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Menu-Dependent Emotions and Self-Control

Author

Listed:
  • Joaquin Gomez-Minambres

    (Economic Science Institute, Chapman University)

  • Eric Schniter

    () (Economic Science Institute, Chapman University)

Abstract

We study a dynamic model of self-control where the history of one's decisions (understood as emotions) has influence on subsequent decision making. We propose that effort and regret are emotions produced by previous decisions to either resist or yield to temptation, respectively. When recalled, these emotions affect an individual's preferences, in turn affecting self-control decision at a particular point in time. Our model provides a unified explanation for several empirical regularities puzzling economists and cognitive scientists. We explain non-stationary consumption paths characterized by compensatory indulgence and restraint cycles, why the amplitude of consumption cycles increases with foresight and decreases with emotional memory, and, finally, we show how unavoidable options that might show up on one's menu influence choices, consequent emotions, consumption paths, and preferences for commitment.

Suggested Citation

  • Joaquin Gomez-Minambres & Eric Schniter, 2012. "Menu-Dependent Emotions and Self-Control," Working Papers 12-20, Chapman University, Economic Science Institute.
  • Handle: RePEc:chu:wpaper:12-20
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    References listed on IDEAS

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    3. Faruk Gul & Wolfgang Pesendorfer, 2001. "Temptation and Self-Control," Econometrica, Econometric Society, vol. 69(6), pages 1403-1435, November.
    4. Dockner, Engelbert J & Feichtinger, Gustav, 1993. "Cyclical Consumption Patterns and Rational Addiction," American Economic Review, American Economic Association, vol. 83(1), pages 256-263, March.
    5. Eddie Dekel & Barton L. Lipman & Aldo Rustichini, 2009. "Temptation-Driven Preferences," Review of Economic Studies, Oxford University Press, vol. 76(3), pages 937-971.
    6. Iannaccone, Laurence R., 1986. "Addiction and satiation," Economics Letters, Elsevier, vol. 21(1), pages 95-99.
    7. B. Douglas Bernheim & Antonio Rangel, 2004. "Addiction and Cue-Triggered Decision Processes," American Economic Review, American Economic Association, vol. 94(5), pages 1558-1590, December.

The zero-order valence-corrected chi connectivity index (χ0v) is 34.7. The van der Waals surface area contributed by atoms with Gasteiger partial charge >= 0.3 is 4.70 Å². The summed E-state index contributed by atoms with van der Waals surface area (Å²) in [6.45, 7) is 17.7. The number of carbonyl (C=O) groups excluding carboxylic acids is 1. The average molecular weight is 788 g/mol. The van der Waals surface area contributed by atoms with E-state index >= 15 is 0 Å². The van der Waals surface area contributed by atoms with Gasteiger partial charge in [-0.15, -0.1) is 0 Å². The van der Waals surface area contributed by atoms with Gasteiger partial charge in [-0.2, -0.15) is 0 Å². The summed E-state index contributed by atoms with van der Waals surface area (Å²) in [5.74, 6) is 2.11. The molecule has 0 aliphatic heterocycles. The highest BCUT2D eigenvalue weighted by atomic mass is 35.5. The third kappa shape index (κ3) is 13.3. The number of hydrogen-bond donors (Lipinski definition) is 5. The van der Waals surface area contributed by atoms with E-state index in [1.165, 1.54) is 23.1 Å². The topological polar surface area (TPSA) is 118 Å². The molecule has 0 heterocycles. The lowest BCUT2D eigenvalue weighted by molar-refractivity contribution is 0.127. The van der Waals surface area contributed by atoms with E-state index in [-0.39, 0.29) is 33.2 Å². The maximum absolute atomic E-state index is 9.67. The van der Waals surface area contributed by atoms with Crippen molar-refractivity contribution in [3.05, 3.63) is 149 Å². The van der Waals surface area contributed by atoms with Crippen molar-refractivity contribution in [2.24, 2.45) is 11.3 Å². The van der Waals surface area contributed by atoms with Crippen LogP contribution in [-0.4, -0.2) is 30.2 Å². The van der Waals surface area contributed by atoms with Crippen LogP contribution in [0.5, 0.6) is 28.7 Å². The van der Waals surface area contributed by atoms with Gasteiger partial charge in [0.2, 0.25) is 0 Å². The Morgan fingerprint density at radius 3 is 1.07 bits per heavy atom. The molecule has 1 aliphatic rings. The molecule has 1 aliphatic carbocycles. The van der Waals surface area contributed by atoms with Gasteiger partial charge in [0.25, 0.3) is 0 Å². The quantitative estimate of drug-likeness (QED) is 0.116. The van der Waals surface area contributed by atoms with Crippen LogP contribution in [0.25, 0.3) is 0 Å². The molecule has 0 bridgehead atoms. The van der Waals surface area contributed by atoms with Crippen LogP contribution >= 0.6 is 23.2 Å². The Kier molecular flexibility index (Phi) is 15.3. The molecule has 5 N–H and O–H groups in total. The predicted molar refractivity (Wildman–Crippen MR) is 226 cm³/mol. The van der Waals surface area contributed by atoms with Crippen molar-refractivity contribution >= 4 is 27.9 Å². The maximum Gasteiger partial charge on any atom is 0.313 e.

8. Jawwad Noor, 2006. "Menu-Dependent Self-Control," Boston University - Department of Economics - Working Papers Series WP2006-021, Boston University - Department of Economics.
    9. Esteban, Susanna & Miyagawa, Eiichi & Shum, Matthew, 2007. "Nonlinear pricing with self-control preferences," Journal of Economic Theory, Elsevier, vol. 135(1), pages 306-338, July.
    10. David Laibson, 2001. "A Cue-Theory of Consumption," The Quarterly Journal of Economics, Oxford University Press, vol. 116(1), pages 81-119.
    11. Becker, Gary S & Murphy, Kevin M, 1988. "A Theory of Rational Addiction," Journal of Political Economy, University of Chicago Press, vol. 96(4), pages 675-700, August.
    12. Todd Sarver, 2008. "Anticipating Regret: Why Fewer Options May Be Better," Econometrica, Econometric Society, vol. 76(2), pages 263-305, March.
    13. Faruk Gul & Wolfgang Pesendorfer, 2007. "Harmful Addiction," Review of Economic Studies, Oxford University Press, vol. 74(1), pages 147-172.
    14. Stigler, George J & Becker, Gary S, 1977. "De Gustibus Non Est Disputandum," American Economic Review, American Economic Association, vol. 67(2), pages 76-90, March.
    15. Igor Kopylov, 2012. "Perfectionism and Choice," Econometrica, Econometric Society, vol. 80(5), pages 1819-1843, September.
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    Cited by:

    1. Eric Schniter & Roman M. Sheremeta & Timothy W. Shields, 2013. "Limitations to Signaling Trust with All or Nothing Investments," Working Papers 13-24, Chapman University, Economic Science Institute.
    2. Schniter, Eric & Sheremeta, Roman M. & Shields, Timothy W., 2015. "Conflicted emotions following trust-based interaction," Journal of Economic Psychology, Elsevier, vol. 51(C), pages 48-65.
    3. Eric Schniter & Timothy Shields, 2013. "Recalibrational Emotions and the Regulation of Trust-Based Behaviors," Working Papers 13-16, Chapman University, Economic Science Institute.

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